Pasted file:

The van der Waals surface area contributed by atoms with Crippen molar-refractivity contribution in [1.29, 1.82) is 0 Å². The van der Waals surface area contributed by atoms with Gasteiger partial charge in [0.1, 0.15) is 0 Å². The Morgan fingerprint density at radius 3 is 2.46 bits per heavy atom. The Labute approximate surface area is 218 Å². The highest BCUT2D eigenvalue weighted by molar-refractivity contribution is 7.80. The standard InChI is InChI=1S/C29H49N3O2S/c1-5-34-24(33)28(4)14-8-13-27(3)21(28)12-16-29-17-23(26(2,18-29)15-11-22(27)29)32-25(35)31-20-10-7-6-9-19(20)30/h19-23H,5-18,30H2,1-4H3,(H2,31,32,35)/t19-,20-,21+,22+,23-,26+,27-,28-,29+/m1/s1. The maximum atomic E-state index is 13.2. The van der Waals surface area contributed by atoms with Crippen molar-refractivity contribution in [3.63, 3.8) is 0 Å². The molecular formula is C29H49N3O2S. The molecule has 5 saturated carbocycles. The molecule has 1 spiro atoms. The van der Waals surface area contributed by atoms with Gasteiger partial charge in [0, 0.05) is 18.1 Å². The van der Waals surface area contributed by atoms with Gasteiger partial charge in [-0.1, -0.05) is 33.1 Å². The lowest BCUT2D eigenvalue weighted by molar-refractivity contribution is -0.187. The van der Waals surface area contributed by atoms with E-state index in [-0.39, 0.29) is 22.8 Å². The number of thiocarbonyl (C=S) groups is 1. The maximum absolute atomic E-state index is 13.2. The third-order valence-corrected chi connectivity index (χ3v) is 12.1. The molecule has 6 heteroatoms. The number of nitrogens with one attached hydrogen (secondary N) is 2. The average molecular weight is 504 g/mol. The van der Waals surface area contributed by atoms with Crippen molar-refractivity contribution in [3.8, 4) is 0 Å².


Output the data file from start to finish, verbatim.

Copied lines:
The van der Waals surface area contributed by atoms with Crippen molar-refractivity contribution in [1.29, 1.82) is 0 Å². The van der Waals surface area contributed by atoms with Gasteiger partial charge in [0.1, 0.15) is 0 Å². The Morgan fingerprint density at radius 3 is 2.46 bits per heavy atom. The Labute approximate surface area is 218 Å². The highest BCUT2D eigenvalue weighted by molar-refractivity contribution is 7.80. The standard InChI is InChI=1S/C29H49N3O2S/c1-5-34-24(33)28(4)14-8-13-27(3)21(28)12-16-29-17-23(26(2,18-29)15-11-22(27)29)32-25(35)31-20-10-7-6-9-19(20)30/h19-23H,5-18,30H2,1-4H3,(H2,31,32,35)/t19-,20-,21+,22+,23-,26+,27-,28-,29+/m1/s1. The maximum atomic E-state index is 13.2. The van der Waals surface area contributed by atoms with Crippen molar-refractivity contribution in [3.63, 3.8) is 0 Å². The molecular formula is C29H49N3O2S. The molecule has 5 saturated carbocycles. The molecule has 1 spiro atoms. The van der Waals surface area contributed by atoms with Gasteiger partial charge in [0, 0.05) is 18.1 Å². The van der Waals surface area contributed by atoms with Gasteiger partial charge in [-0.1, -0.05) is 33.1 Å². The lowest BCUT2D eigenvalue weighted by molar-refractivity contribution is -0.187. The van der Waals surface area contributed by atoms with E-state index in [-0.39, 0.29) is 22.8 Å². The number of thiocarbonyl (C=S) groups is 1. The maximum absolute atomic E-state index is 13.2. The third-order valence-corrected chi connectivity index (χ3v) is 12.1. The molecule has 6 heteroatoms. The number of nitrogens with one attached hydrogen (secondary N) is 2. The average molecular weight is 504 g/mol. The van der Waals surface area contributed by atoms with Crippen molar-refractivity contribution in [3.8, 4) is 0 Å².